Pelvic Organ Prolapse: What It Is, How to Deal with It, and How It Can Be Prevented

Pelvic organ prolapse is a widespread problem among women: according to some scientific estimates, between 30% and 50% of the female population suffers from it. Probably, however, the numbers are higher – just consider that among the risk factors of pelvic prolapse there is the practice of some sports activities at a competitive level – because many women do not turn to the doctor because of the embarrassing symptoms that characterize the disease, often considered taboo and cause of great discomfort, especially in the relational sphere.

We talk about it with Dr. Valeria Gianfreda, surgeon of the digestive system, colon-proctologist and pelvic organs, with over 15 years of experience in minimally invasive oncological and laparoscopic surgery and in the treatment of colonproctological and female pelvic diseases (hemorrhoids, rectal prolapse, bladder prolapse, uterine and vaginal prolapse, urinary incontinence, fecal incontinence and constipation).

A woman who deals with female diseases. This is especially important for patients.

Considering how delicate and important the issue is in a woman's life, impacting on the quality of social and professional life, I believe it can be an element of help to approach the problem. This is why I always pay particular attention to the consultation phase with patients.

Prolapse is a very common disease: what are the causes?

Yes, it affects many women, and the causes are multifactorial. At the base there is familiarity. Among the other triggers are to consider pregnancies, hormonal imbalances that occur during a woman's life, as well as sudden and considerable changes in body weight, therefore often associated with eating disorders.

Can anything be done to prevent it?

For the prevention of pelvic organ prolapse it is certainly very important to maintain tone and elasticity with pelvic floor gymnastics, especially in postpartum and in the perimenopausal period; as well as care must be taken in following a diet rich in fiber, fruits and vegetables.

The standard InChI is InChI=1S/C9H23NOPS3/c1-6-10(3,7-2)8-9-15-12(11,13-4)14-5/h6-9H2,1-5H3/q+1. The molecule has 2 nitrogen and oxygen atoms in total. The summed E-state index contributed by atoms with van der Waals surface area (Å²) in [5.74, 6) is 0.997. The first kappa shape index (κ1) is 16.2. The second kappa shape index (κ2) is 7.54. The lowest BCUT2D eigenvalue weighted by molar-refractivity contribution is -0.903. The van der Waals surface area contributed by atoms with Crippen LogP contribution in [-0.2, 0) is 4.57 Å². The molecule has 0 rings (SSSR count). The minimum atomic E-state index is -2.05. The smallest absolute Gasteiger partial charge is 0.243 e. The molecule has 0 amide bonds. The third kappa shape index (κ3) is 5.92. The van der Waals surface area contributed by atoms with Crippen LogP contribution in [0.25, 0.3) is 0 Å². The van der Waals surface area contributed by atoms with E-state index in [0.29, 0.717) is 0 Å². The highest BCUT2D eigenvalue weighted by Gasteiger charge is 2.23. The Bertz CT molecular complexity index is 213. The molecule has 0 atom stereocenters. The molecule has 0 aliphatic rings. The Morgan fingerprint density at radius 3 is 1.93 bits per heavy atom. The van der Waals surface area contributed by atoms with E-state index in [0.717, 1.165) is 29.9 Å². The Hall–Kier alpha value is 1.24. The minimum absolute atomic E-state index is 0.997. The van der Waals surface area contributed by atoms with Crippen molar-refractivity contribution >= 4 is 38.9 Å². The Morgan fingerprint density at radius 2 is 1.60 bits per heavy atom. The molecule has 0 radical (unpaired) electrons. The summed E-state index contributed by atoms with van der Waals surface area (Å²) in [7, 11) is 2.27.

How can the condition be recognized?

Symptoms can be varied. As for disorders of the urinary sphere, bladder prolapse, there is a feeling of bladder weight, urinary incontinence or incomplete emptying.

Disorders of the genital sphere, on the other hand, are often accompanied by pain in sexual intercourse, anorgasmia, disorders in the menstrual phases and related to hormonal changes, descent of the uterus, sense of vaginal weight.

Finally, the problems of the rectum can lead to incomplete evacuation, constipation, disorders of hemorrhoids, anus, bleeding.The important thing is to learn to know your body, develop sensitivity and attention to yourself, to be able to recognize the symptoms early.

Why is there talk of "multi-organ" pelvic prolapse?

Because the bladder, uterus and rectum are organs that are extremely connected to each other. For this reason, a comprehensive, tricompartmental, multi-organ approach is essential, which allows them all to be treated at the same time.

What type of specialist should be turned to in order to possibly diagnose and deal with the pathology in this multi-organ vision?

The most suitable specialist is the pelvic surgeon or pelvic surgeon who performs both a gynecological and colonproctological examination. After the visit and a careful anamnesis to investigate causes and symptoms, if necessary, the surgeon will give instructions to perform defecorisonance, the radiological instrumental examination (without contrast medium) considered gold standard to verify the presence and state of the prolapse.

How is it resolved, when is it necessary to intervene?

It is necessary to intervene surgically starting from the diagnosis of prolapse above the second degree. In these cases I propose, when possible, surgery with P.O.P.S. technique: Pelvic Organ Prolapse Suspension – Suspension of the pelvic organs, to which it is always good to prepare with pelviperineal gymnastics, which must be performed both in the pre-operative phase and in the post-operative phase, about 1 month after surgery.

What is the intervention with P.O.P.S. technique?

It is a minimally invasive methodology, applied in laparoscopy. 3 small incisions of 1 cm are made through which a V-shaped polypropylene net, called Mesh, is applied to the abdomen, anchored to the uterus, vagina and organs that must be suspended. The network goes to support the pelvic organs that return to their correct position. The treatment allows to correct at the same time, in a single surgery, the prolapse of the bladder, uterus and rectum and consequently also the disorders in urination and defecation. On average, the intervention lasts 120 minutes and generally requires 3 days of hospitalization, with a rapid resumption of normal life and work activity.

What are the advantages of this intervention?

The intervention with P.O.P.S technique allows to preserve the uterus, naturally when possible in the absence of diseases. I think this is one of the main advantages and psychologically most relevant aspects for a woman. It also allows you to restore the anatomy of the pelvic organs and reconstitute the injured ligaments in a single operation, to return to normal life, regaining its quality, in about a month.